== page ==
It was never going to be a straightforward task to translate the undersea quirk of the Spongebob Squarepants animated series into a Broadway musical. But the team of director Tina Landau, Tony-winning scenic designer David Zinn, book writer Kyle Jarrow, and a slew of talented pop-star songwriters created a critical darling out of unlikely material, garnering 12 Tony nominations in the 2018 season.

The Nickelodeon-backed show didn't last a full year on Broadway, but it wasn't for lack of catchy, memorable songs, great performances, or stunningly clever, Day-Glo creative direction. And thus the first American tour is making a pass through San Francisco this week, rebranded as The SpongeBob Musical — and it really is only for a week, a total of just seven performances including Wednesday's opening night. (The show moves on after Sunday to make way for Sting's The Last Ship.)

Fans of the 21-year-old cartoon will delight in the mostly humanoid recreations of favorite characters, including Squidward, Patrick, Eugene Krabs, his daughter Pearl who is inexplicably a whale, Larry the Lobster, Sandy Cheeks the squirrel in a diving suit, and Sheldon J. Plankton who, of course, functions as our villain. Gary, SpongeBob's lovable pet snail who meows, alas, is just a skateboard-enabled puppet.

But Zinn's set and costume designs coupled with Peter Nigrini's projection design do wonders to reimagine Bikini Bottom on the stage, jellyfish, sardines and all.

Oh, and the sardines! In this story they become a gospel-singing school/flock, worshiping at the feet of Patrick, whom they bizarrely decide is some kind of messiah. This all fits into a semi-apocalyptic storyline with some fun if depressing asides alluding to climate change, and suffice it to say you don't really come to this show for the plot.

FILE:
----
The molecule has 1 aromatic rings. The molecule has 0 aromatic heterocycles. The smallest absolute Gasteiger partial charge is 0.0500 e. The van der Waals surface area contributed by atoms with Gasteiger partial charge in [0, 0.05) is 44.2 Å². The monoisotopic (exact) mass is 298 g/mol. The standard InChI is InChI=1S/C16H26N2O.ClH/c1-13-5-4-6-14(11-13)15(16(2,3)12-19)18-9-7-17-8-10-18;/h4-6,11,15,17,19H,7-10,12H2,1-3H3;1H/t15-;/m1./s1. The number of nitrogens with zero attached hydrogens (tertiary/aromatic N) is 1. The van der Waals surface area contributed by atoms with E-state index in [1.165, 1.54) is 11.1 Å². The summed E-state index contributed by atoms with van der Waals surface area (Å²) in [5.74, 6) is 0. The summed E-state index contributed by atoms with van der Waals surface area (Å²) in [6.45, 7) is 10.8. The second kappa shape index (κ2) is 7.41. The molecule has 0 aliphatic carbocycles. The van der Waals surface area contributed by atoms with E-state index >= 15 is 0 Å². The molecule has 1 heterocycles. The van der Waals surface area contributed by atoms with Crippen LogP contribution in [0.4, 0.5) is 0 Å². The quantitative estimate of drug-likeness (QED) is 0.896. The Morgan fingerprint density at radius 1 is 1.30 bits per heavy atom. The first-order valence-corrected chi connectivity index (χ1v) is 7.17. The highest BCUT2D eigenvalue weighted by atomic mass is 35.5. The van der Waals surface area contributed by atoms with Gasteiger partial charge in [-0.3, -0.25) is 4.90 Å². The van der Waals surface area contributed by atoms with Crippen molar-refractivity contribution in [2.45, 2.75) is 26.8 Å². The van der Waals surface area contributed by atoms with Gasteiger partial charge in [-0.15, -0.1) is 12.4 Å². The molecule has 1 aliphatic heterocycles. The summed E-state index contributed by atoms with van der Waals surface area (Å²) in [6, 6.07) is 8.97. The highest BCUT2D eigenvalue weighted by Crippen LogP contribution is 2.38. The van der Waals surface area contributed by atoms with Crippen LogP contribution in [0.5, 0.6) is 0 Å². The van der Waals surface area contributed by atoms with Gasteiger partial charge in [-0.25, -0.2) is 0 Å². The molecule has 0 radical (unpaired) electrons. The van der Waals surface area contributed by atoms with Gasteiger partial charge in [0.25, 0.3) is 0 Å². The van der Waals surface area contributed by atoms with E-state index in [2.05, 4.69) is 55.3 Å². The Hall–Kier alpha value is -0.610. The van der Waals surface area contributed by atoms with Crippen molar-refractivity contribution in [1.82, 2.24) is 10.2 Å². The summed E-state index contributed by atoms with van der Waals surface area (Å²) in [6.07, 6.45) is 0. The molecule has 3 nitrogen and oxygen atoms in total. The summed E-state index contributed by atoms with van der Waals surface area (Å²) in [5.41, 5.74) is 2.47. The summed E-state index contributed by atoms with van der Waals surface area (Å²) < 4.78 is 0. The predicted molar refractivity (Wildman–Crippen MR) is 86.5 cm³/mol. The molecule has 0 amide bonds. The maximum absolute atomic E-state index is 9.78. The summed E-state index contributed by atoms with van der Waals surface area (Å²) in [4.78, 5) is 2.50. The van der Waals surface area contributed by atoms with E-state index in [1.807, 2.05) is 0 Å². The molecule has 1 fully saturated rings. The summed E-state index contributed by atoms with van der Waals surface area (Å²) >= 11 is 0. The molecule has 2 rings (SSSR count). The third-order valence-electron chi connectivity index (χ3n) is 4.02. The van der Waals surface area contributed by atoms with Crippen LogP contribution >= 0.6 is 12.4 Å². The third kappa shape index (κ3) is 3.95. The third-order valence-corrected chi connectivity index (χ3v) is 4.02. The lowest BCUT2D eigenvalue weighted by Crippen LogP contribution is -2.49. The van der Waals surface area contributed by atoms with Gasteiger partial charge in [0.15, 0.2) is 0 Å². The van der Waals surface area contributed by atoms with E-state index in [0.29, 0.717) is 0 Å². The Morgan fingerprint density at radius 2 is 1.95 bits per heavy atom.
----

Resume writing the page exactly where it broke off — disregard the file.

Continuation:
Cody Cooley as Squidward, in his big number. Photo: Jeremy Daniel

Along the way, though, in addition to the bouncingly chipper performance by newcomer Lorenzo Pugliese as SpongeBob, we get a concert's worth of toe-tapping numbers written by the likes of They Might Be Giants, Steven Tyler and Joe Perry of Aerosmith, Lady Antebellum, Sara Bareillis, John Legend, Cyndi Lauper, David Bowie, Brian Eno, The Plain White Ts, Panic! at the Disco, The Flaming Lips, Alexander Ebert of Edward Sharpe and the Magnetic Zeros, Yolanda Adams, and Jonathan Coulton. Somehow, even with that musically diverse crew, the songs cohere into a compelling score, and you never get the sense that a songwriter dashed something off to fill a gap. Christopher Gatelli's choreography is also witty and watchable throughout.

Daria Pilar Redus does excellent work as Sandy, Meami Maszewski only has to belt a few notes as Pearl to get the audience at attention, and in the secret-starring role of Squidward, Cody Cooley keeps the audience in the palm of his hand and turns out a stellar Act 2 number with "I'm Not a Loser" (written by They Might Be Giants). The ensemble, also seems like they're still incredibly excited to be on this ride, and I don't think I noticed an off step.

If you somehow know nothing about the world of SpongeBob, some of the silliness may make no sense. But for even casual fans of the show, The SpongeBob Musical is a rollicking, stupidly good time that reminds us what hyper-creative musical theater can look and sound like when the team is this strong.

'The SpongeBob Musical' plays through February 16 only at the Golden Gate Theater. Find tickets through Broadway SF.